Using Bike Races For Training


By Sarah Kaufmann — Before you begin a new cycling season, it is a good practice to plan out your goal events or races and take the time to organize your calendar and prioritize these events with A/B/C (or 1/2/3) designation. You will probably only have a few ‘A’ races, a handful of ‘B’ races and mostly ‘C’ races. It can be a little difficult to prioritize your events this way; of course we want to be fast for all of them! Unfortunately it is not physiologically possible to carry our best fitness through an entire season. I will save for another article how to plan a periodized season of macro and micro training cycles. But suffice to say, prioritizing your season around certain high and low priority races will allow you to carry your best fitness for your biggest goals and utilize other events as key training sessions to build toward those goals.

Sarah Kaufmann shows her skill as she makes her way to 3rd place in the Pro-Women’s Class at the Soldier Hollow Intermountain Cup race on May 7, 2016. Photo by Angie Harker;

There are different schools of thought around how to approach training races. I prefer to send athletes into training races or events with some rest but not tapered or peaked. I choose to do this for a couple of reasons. While there are some benefits to racing at the end of a training block with tired legs in order to squeeze out the last available bit of work, I find that depending on an athlete’s capacity for training (and outside/life stress), it can flirt dangerously close with overtraining. Especially as it gets deeper into the season and cumulative training load is high. Additionally, with even a couple days of light riding to rest the legs, an athlete will be able to dig a little deeper in a training race and, as a result, get a little more out of the event from a training perspective.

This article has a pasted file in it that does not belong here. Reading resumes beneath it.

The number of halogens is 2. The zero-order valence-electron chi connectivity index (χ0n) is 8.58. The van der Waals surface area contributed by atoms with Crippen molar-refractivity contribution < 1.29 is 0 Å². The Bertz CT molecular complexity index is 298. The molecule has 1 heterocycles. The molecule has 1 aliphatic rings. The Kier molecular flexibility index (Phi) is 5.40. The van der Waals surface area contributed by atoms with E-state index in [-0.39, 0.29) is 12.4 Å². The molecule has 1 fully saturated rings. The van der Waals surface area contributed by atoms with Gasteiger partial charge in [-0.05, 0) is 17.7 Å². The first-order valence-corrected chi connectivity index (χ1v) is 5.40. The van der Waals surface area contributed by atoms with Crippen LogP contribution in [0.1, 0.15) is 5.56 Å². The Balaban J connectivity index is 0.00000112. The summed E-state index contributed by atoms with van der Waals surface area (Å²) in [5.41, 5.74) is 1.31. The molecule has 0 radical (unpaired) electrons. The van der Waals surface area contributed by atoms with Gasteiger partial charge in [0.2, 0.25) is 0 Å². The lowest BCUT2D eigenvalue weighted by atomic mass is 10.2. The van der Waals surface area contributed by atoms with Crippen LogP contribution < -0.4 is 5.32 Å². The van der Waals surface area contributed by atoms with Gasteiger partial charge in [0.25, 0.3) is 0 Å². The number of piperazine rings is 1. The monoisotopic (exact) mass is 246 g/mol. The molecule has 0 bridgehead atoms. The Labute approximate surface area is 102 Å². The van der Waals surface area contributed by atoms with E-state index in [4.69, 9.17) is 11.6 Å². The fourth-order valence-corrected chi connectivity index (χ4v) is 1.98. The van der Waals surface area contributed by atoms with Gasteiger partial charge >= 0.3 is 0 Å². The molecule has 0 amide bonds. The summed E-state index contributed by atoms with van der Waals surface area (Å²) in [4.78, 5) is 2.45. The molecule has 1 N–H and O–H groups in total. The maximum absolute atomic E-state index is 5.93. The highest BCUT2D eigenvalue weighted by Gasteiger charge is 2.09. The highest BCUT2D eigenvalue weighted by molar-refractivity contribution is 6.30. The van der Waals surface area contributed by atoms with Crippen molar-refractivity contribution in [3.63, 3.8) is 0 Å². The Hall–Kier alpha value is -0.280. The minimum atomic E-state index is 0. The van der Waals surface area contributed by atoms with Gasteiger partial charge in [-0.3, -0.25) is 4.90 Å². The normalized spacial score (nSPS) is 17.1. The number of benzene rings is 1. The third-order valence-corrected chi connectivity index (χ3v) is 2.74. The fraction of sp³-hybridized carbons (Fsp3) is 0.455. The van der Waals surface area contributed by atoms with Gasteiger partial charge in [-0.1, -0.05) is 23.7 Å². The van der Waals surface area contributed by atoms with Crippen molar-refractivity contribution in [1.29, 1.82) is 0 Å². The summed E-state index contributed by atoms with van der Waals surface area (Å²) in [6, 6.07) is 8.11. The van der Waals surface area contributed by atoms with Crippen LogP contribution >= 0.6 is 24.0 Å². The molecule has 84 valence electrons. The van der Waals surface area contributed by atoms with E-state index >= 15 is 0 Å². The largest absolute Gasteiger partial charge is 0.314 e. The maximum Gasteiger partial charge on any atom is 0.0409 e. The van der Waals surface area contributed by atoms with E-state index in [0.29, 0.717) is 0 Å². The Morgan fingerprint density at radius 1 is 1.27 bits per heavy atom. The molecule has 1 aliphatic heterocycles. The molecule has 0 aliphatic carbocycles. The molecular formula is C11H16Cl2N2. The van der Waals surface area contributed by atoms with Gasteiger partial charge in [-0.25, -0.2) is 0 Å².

Training races are great tools for getting the most out of yourself. Most people can find a little more in the tank when there are other people around. For that reason, sometimes a hard group ride or ride with fast friends can offer the same benefit. That outside stimulus pulls a little more out of us than we can often pull out on our own.

Sarah Kaufmann putting her mountain bike skills to the test in the 2017 Utah Cyclocross Series. Photo by Dave Iltis

For a training race to make sense within the greater picture of a macro cycle or season of training, it does not need to be the exact type of race or event as the ‘A’ priority goal. The more similar it is, the more effective it will be in priming the athlete for their bigger goals. But many different types of events can be worked into a training plan to be beneficial. The key is placing them strategically as tuners of specific types of fitness (endurance, top end, etc). So a longer race will address endurance/tempo fitness for a micro cycle of training; a shorter more intense race will address top end for a given period. Of course, these also need to be worked into the larger context of where an athlete is in their season.

Sarah Kaufmann descends on Zen Trail in the 2018 True Grit Mountain Bike Race. Photo by Crawling Spider, find your photo at
Sarah Kaufmann descends on Zen Trail in the 2018 True Grit Mountain Bike Race. Photo by Crawling Spider, find your photo at

Training races can also be great simply to practice execution. For example, in long races, an athlete will need to have a fueling and pacing strategy. These are really difficult to nail first time (or 100th time!). I usually have a strategic briefing session with my athletes before an event to hammer out the execution details. But there is no substitute for actually doing it. While your belly might be very happy eating certain foods on long training rides, it might completely revolt at the same foods at the higher intensity or longer duration of a race. You won’t know until you get out there and try it. Better to learn these things in a training race or event than your ‘A’ priority goal.

Sarah Kaufmann racing in the Utah Cyclocross Series race on December 4, 2021. Photo by Dave Iltis

For those newer to racing, training races are also a great opportunity to get comfortable in race situations and develop your pre-race routine. As with execution, our brains often don’t work as well with the nerves, excitement and fatigue of race situations. The more comfortable and used to race situations that you are, the more likely you will be to think clearly and execute your plan as well as pull off smart strategic moves.

Racing and training are a balancing act, it’s all a learning process and unique for each person. Once you let go of the desire to carry peak fitness all year, you will reach new highs for your biggest goals. Periodized training is all about creating and timing those highs. Racing strategically within your training can be very effective to that end!

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